Koh Samui's Delights

17th November, Koh Samui, Thailand

Manda writes:

It's amazing to think that the first two travellers set foot on the sands of Koh Samui in 1971, having taken a coconut boat all the way from Bangkok. How things have changed. Looking around, there is no shortage of plush hotels and accommodation to suit every kind of budget. The island is very commercialised and Thais are definitely in the minority here. Not just in relation to the swarms of holidaymakers but also the fact that the island's inhabitants refer to themselves as 'chao samui' (Samui folk) rather than Thais.

The area we are staying in, Hat Lamai, is calm and relatively small. Being the second most popular tourist location after Hat Chaweng, it has its fair share of night life and tourist offerings. There is a strip of sand backed by a busy main road and green hills in the distance. It is not a bad spot!

To get to see more of the island, we hired a motorbike today. Ann told us a story about a friend of hers who had crashed into another motorbike driven by a young lad. At first the young boy, realising it was his own silly fault, was very remorseful and wanted to make a quick apology before fleeing the scene. But seconds later, the locals gathered around and a few officials were also summoned over. The friend ended up paying roughly £100 in compensation money (which is a lot of money by Western standards, let alone Thai standards) to the young lad - even though it was not his fault. What was the rationale? Well, tourists should not be driving on the roads of Thailand in the first place - if they weren't there, the accident wouldn't have happened! The fact that the 14 year old was too young to drive and didn't have a licence was irrelevant. Armed with this knowledge, we were extra careful on the roads. Hell, we'd managed to drive around Saigon unscathed so this shouldn't be too much of a problem! But we exercised caution nevertheless.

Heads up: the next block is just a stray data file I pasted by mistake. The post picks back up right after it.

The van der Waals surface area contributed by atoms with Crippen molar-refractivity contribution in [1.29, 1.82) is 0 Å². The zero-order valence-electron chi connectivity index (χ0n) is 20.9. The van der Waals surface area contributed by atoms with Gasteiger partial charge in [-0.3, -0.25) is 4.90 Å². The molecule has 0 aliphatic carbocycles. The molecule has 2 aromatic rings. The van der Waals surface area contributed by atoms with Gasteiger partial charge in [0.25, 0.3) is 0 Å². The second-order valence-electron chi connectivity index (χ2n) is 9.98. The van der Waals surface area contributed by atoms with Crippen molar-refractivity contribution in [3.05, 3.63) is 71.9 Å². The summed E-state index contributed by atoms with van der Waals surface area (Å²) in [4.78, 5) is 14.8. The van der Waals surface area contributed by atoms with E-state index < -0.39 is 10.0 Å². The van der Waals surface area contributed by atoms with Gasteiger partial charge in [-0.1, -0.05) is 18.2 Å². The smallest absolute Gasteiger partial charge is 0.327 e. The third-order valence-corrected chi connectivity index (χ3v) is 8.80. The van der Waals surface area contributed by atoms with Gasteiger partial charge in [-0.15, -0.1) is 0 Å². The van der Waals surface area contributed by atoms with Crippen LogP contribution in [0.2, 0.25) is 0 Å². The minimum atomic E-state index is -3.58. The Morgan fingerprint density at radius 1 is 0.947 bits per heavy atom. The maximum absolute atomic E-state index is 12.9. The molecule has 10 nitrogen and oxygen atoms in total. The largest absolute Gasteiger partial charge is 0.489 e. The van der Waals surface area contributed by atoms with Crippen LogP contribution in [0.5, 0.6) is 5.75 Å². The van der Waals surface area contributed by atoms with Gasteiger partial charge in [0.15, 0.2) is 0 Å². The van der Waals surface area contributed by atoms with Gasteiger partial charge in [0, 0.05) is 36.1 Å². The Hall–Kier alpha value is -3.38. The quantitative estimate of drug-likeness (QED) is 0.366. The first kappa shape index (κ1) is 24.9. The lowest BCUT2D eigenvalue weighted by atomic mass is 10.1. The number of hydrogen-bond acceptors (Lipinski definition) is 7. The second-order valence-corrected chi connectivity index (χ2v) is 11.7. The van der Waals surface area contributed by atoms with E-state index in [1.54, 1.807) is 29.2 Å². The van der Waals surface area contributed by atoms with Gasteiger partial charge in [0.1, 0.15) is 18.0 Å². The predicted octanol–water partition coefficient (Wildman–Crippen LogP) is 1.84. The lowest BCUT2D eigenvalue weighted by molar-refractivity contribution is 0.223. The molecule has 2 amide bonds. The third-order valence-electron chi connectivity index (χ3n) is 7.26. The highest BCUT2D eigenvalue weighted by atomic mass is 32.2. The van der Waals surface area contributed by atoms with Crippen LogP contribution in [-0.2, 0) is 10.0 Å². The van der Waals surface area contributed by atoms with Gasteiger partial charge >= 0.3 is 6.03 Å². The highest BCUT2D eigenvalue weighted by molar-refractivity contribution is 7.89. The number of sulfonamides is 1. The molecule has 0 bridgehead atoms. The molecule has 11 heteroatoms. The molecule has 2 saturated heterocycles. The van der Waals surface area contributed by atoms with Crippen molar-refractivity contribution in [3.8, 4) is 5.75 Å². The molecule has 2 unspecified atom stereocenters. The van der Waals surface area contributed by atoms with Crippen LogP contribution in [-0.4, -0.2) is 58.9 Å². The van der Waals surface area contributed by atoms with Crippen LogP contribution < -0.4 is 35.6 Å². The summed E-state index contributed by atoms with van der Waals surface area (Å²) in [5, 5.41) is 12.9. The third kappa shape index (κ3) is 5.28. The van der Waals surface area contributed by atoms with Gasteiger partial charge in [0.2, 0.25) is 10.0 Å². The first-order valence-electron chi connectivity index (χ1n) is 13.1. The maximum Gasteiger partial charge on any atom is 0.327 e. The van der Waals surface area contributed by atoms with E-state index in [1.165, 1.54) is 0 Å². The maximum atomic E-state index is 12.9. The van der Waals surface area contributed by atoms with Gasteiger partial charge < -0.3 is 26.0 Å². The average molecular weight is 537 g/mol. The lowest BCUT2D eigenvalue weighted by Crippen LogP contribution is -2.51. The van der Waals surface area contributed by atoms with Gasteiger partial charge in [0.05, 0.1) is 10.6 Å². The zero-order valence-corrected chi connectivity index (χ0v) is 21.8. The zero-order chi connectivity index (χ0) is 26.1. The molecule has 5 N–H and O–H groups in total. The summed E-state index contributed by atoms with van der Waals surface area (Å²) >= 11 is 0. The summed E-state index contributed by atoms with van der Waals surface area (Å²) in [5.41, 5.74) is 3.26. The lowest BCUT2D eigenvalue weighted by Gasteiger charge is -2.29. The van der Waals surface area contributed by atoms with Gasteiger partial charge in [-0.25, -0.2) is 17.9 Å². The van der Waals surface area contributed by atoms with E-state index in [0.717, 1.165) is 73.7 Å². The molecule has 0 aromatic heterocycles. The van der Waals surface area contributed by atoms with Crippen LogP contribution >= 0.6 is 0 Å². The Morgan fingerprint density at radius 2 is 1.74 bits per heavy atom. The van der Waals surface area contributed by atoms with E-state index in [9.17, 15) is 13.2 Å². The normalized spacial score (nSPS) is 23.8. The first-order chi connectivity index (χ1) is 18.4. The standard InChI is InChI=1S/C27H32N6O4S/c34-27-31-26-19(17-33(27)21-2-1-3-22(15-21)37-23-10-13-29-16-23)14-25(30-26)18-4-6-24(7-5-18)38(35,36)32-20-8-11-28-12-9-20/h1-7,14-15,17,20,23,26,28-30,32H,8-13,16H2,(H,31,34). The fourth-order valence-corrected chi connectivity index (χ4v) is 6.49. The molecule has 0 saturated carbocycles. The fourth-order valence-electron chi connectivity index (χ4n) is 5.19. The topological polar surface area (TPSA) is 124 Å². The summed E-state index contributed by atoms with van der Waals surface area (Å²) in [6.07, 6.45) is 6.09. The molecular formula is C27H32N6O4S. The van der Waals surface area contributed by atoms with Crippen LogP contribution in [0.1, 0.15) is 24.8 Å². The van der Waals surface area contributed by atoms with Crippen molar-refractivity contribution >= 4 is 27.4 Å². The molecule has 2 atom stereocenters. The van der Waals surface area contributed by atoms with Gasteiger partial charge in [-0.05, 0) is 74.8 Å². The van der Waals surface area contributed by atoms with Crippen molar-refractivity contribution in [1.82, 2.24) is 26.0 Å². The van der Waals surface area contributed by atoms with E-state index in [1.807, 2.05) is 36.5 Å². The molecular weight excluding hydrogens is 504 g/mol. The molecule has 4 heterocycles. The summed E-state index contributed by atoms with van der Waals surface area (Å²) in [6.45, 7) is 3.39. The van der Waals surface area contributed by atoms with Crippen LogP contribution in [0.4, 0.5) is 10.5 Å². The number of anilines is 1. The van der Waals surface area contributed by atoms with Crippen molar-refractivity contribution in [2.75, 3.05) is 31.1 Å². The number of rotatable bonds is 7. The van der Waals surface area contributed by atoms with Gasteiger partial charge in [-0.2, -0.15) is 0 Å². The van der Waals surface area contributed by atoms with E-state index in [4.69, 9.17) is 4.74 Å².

Our first stop was at Hin Ta Hin Yai (Grandfather and Grandmother Rock), a kilometre south of Lamai. Legend has it that a local old couple had been shipwrecked, drowned and washed ashore. Thus creating these unusually shaped rocks. Before you think it is a cute and cuddly version of the old folk, think again. One word describes it all - phallic - if you get my drift. I'll let the pictures do the talking.

Grandfather Rock.

Grandmother Rock - from a slightly less obscene angle than that used on postcards here!

The Big Buddha at Wat Phra Yai was next. We drove all the way up to the northeast of the island and across a causeway to get to this wat. At 12m tall, the golden Buddha is visible from several kilometres away. The view up close is even more spectacular and we took lots of photos of the Buddha silhouetted by a blue tropical sky.

The Big Buddha at Wat Phra Yai.

Having had our fill of the sightseeing spots, we took a drive over to Hat Chaweng. As we drove along the main street, both Ian and I noticed how similar it looked to Crete. I'm thinking Malia or Chersonisos here. The main road runs parallel to the longest beach in Samui, and is basically a highly commercialised strip. Restaurants, bars, clothes outlets, fake designer gear - basically, a you-name-it-they-probably-sell-it kinda place. This was definitely the happening place and makes Lamai look like an OAP home in Western-Super-Mare. We drove up and down the street taking all the commotion in. Eventually, we parked up and took a stroll. We ended up at a bar called The Deck and had a couple of cool beverages, watching the world go by.

Chaweng's main drag.

We had planned on going to see the mummified monk at Wat Khumaram but ran out of daylight. Chaweng had absorbed us and we'd been truly running on Thai time!